An athlete in isolation

Written by Todd Morgan, OTLR’s National Facilitator Trainer, Vic Program Coordinator and program facilitator.

It is true, there is no sport. 

There are no training nights, there is no game day.

There is no waking up on game day with the excitement and nervousness that comes with sport. There is no seeing your teammates, there is no banter, there is no winning and losing.

The world as we knew it has completely changed in 2020 due to COVID-19. 

Teams were primed and placed to make a run at premierships, others were readying themselves for runs up the ladder and others were just happy to be involved. Pre-seasons were completed, gym sessions, recovery sessions and hours of game plan drills had been done… for that all to be stopped before a ball was bounced, thrown up, served, or before the first starting gun was fired.

The first round of local football has come and gone, and the feeling of not knowing what to do has set in for thousands across the nation. Couple this with athletes from all other sports, netball, basketball, hockey, tennis, volleyball, athletics, dancing, table tennis and darts, thousands becomes tens of thousands, becomes hundreds of thousands and becomes millions.

Millions of Australians, feeling the exact same way you are feeling. Feeling as if part of their soul has been removed because those hours we spend together on a Saturday and Sunday are now gone. Those cold mornings getting the younger generation to Little Hoops, Auskick, Little League or junior sports with a hot coffee and the tired smile to your fellow parents, now replaced with cartoons or the thoughts of what do we do with the kids to run off their energy?

Athletes who are trying to decide what is the most appropriate meal before a game, whether they will be picked to start on the field or court or whether they will be on the bench, and athletes who are just happy to be amongst friends, now wondering on a Saturday or Sunday arvo, what is there to do apart from going for a run and watching a movie?

As an athlete or parent of an athlete in isolation, you need to know you are not alone.  There are millions of athletes and fitness enthusiasts that are feeling that sense of loss of something that has made most of us who we are.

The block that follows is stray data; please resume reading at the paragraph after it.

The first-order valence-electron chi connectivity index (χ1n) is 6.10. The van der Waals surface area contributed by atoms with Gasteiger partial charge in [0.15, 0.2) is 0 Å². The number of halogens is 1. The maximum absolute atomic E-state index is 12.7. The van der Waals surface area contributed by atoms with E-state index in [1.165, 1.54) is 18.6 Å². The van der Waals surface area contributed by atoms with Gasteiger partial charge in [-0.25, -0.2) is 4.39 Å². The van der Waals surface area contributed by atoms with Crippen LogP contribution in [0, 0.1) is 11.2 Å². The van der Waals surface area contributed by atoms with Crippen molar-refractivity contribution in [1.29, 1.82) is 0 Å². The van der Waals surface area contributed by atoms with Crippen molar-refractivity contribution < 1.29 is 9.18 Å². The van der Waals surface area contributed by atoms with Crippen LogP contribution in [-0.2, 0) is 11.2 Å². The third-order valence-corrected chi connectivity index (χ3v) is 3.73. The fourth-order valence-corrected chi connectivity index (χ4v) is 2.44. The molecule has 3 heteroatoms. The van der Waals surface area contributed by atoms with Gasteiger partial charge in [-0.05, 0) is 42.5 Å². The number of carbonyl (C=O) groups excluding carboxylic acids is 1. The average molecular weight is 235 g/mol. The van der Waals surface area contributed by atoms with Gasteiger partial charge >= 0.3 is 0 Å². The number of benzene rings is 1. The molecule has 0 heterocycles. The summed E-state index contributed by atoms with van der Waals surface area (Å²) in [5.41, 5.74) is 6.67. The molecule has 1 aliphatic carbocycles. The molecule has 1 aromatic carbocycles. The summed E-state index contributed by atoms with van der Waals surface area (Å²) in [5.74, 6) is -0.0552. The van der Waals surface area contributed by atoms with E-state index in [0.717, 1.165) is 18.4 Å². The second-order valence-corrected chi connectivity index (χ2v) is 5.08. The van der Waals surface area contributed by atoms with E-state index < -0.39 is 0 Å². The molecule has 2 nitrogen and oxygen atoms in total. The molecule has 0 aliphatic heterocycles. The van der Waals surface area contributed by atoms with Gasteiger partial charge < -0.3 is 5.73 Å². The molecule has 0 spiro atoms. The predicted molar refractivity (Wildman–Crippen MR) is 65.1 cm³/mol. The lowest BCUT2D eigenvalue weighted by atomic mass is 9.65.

From a young age, we can all remember sport being on the TV, sport being spoken about over the dinner table and being played by the entire family, or going to watch a family member on the weekend. 

That feeling of loss you have is expected. Sport has been there from the moment you were born. It has been a part of the fabric of who you are, it has been there like a best friend when you have needed it, and it is where you most likely have made some of your closest friends. 

What you are feeling is what everyone else is feeling. How do we move forward from here?

Simple: Reach out in whatever means you can to those you would usually see 3-4 times a week. Pick up the phone and have a conversation, bring back the banter usually had on the weekend. Start group chats with your entire team in them, have video calls with your mates, get into the backyard with the kids and teach them the skills they would usually learn at Little Hoops or Auskick or other programs like them. 

Download Kayo and take the kids back in time to watch some of the greatest athletes who have ever lived. Jordan, Kobe, Carey, Buckley, Bolt, McMahon, Agassi, Young Federer, Tiger, Shark Norman, The Brady Years, Ponting and the Waughs. 

Pull out the old video tapes or DVDs and show your family how good of an athlete you were in your younger days or relive the grand final wins. 

Talk to that person sitting next to you on the couch who is your partner, who is usually there most nights but you are too focused on watching Collingwood dominate.

On training nights and game days, stick to the routine you usually would, just do things at home. Tuesday and Thursday 6pm – 7:30pm for most sports is training night, so take this time to train. Set yourself up with a local PT or an online fitness program and run yourself through an hour and a half workout.

On game day, depending on the sport you played, take on that activity at home if possible or take on the fitness aspects of that activity. If you are a basketballer, shoot hoops with your family. A footballer, kick the footy or go for a run and do a workout. Netballers shoot hoops, runners run, triathletes run, bike and swim, and well dart players… they throw darts.

Keep your routine, routine doesn’t have to change unless you let it change. Those nights where you would be training, you train. Those times after training you would talk to your mates become phone conversations. Those game day routines can stay the same, just modify to suit your available equipment. After the game when you would talk to friends, then they become video calls or group chats. Family time stays family time and you can still achieve fitness goals and keep your skills up in isolation.

You are not alone.

You are in this with millions of other athletes, millions of fans and millions of parents who want their kids to have an outlet.

Keep training.

Keep upskilling.

Keep teaching and keep moving forward.

You are still an athlete, you are still a part of a community and that community needs you more than ever right now, just as much as you need it.